Robert Schuman, French statesman, “father of Europe”, first President of the European Parliament has been declared “venerable” by Pope Francis. What is the import of this event? SIR turned the question to Edoardo Zin (in the photo), a leading Italian expert on Schuman and a member of the Institut Saint Benoit that has been promoting sainthood for Schuman for several decades.
“The decree signed by Pope Francis recognises the ‘heroic virtues’ of Robert Schuman lived out according to the Gospel which means that he now has the title of ‘Venerable’, the first step towards beatification and, God willing, canonisation.” Zin added: “there is a singular circumstance in the request for Schuman’s beatification. Normally the postulators – i.e. the party who presents a plea for beatification or canonization – are either local churches or religious congregations. In Schuman’s case, the postulators are individuals of many different countries who had met Schuman during his lifetime, his direct collaborators or friends, or his admirers, not all of whom are Catholic. The postulators gathered to form a legally recognised Institute and presented their plea for beatification to the Bishop of Metz, where Schuman had spent most of his life. Bishop Raffin accepted the petition and the diocesan phase of the canonical process, opened in 1990, was concluded in 2004. All the testimonies submitted and transcribed were sent to the Congregation for the Causes of Saints, which, after having analysed them and heard the opinion of the theologians, issued the decree signed by Pope Francis last Saturday.”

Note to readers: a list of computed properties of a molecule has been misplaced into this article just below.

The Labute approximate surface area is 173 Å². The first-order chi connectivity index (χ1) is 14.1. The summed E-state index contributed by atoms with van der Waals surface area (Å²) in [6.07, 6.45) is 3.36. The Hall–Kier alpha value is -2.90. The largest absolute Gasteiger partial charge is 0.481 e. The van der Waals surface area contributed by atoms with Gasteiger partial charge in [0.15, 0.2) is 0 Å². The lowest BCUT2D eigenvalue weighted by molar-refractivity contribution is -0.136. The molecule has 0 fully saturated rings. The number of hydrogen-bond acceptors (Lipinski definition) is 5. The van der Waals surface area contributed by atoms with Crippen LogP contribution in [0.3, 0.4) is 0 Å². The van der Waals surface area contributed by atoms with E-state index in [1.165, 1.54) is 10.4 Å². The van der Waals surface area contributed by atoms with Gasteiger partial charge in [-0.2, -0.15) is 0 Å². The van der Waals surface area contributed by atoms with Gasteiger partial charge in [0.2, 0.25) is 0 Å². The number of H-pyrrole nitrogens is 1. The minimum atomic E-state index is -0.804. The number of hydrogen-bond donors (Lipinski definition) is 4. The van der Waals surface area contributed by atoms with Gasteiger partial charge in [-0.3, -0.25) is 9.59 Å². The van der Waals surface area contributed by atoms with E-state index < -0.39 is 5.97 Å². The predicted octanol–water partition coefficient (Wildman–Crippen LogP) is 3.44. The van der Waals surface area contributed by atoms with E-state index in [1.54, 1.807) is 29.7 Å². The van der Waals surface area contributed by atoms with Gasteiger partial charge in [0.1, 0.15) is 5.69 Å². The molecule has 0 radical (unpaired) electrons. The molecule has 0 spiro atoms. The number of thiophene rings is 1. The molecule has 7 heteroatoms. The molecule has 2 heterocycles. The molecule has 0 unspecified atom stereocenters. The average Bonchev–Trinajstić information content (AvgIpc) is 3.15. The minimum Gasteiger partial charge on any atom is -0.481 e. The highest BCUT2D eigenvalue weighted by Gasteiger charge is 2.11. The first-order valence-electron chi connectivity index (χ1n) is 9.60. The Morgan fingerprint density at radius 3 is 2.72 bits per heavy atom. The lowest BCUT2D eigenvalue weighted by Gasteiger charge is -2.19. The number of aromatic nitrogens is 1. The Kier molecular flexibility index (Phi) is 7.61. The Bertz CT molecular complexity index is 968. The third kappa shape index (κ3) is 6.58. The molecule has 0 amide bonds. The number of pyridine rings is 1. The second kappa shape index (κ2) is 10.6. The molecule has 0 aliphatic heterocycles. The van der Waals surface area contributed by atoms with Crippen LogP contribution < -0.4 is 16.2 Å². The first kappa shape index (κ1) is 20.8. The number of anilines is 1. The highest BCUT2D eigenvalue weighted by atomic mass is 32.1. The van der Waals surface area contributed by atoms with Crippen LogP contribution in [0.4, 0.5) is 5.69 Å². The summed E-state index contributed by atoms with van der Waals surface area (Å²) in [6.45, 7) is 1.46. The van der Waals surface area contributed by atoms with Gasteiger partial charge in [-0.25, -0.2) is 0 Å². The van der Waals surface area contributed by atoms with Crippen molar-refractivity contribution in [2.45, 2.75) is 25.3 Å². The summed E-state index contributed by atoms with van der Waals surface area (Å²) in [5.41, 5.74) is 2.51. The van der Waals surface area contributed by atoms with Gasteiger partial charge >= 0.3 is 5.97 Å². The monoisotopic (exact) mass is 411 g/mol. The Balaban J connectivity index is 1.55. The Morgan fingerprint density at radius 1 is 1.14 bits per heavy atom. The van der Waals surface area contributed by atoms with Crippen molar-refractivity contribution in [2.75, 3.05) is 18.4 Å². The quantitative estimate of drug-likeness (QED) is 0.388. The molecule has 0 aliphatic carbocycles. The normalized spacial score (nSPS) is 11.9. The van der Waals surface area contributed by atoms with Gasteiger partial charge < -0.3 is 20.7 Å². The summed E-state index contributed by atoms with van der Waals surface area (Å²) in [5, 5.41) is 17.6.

It was a fundamental political event, but there is more to it than that. The Declaration of May 9 marks the culmination of Schuman’s political commitment. Historians see it as the gateway to the process of integration leading to a politically united Europe. However, it also marks the achievement of a bond with Schuman’s homeland, Alsace and Lorraine, naturally French and under German jurisdiction three times after three devastating wars. Schuman was determined to establish a safe and lasting peace in Europe, building a common home based on forgiveness towards the former enemy with the pooling of coal and steel production, the raw materials of the war industry. Indeed, the Declaration led to the creation of the first European Community (Coal and Steel Community, ECSC) in 1951.
Together with Jean Monnet, he envisaged the need to harmonise economies in order to create prosperity, in a spirit of solidarity and within a common supranational area to which the Member States would confer sovereignty over a number of areas of competence.
His ultimate goal was peace, and a harmonised economy was the means to that end. There have been times when finance, rigorous austerity, rigid budgetary compliance were at the heart of Europe’s concerns …
…but that period belongs to the past!
Indeed, it took a pandemic of overwhelming proportions to make us rediscover that we are all in the same boat, and that we will save ourselves or perish together. We must be vigilant to ensure that in the future the economy and financial interests will not prevail over justice, over inalienable human rights, and that the common home will not become a residential block where people can come and go as they please. And we must not forget that currency can unify but not unite peoples.
Unity involves teaching ourselves and others to be European citizens,
overcoming homologation that denies diversity, defeating the ideological enemy that today goes under the name of Euro-scepticism, or populism, if not xenophobia. Attention must also be paid to prevent overly bureaucratic institutions and lack of democracy.
Why not? For a Christian, the way to holiness can pass through political engagement: Schuman remained steadfast in the faith that he nourished daily with the Eucharist, reflection on the Word of God and devout following of the Blessed Virgin Mary.
He conversed with everyone without imposing his religious beliefs, which he never flaunted. He was meek and humble at heart, competent in his parliamentary duties, strong and persevering in reaching the final goal, prudent in assessing the facts.
This artisan of peace surrendered himself entirely to God. He considered himself to be an instrument of the Divine Providence and everything he did was done in the name of the Lord. He may not have foreseen today’s Europe, but he paved the way for its realisation.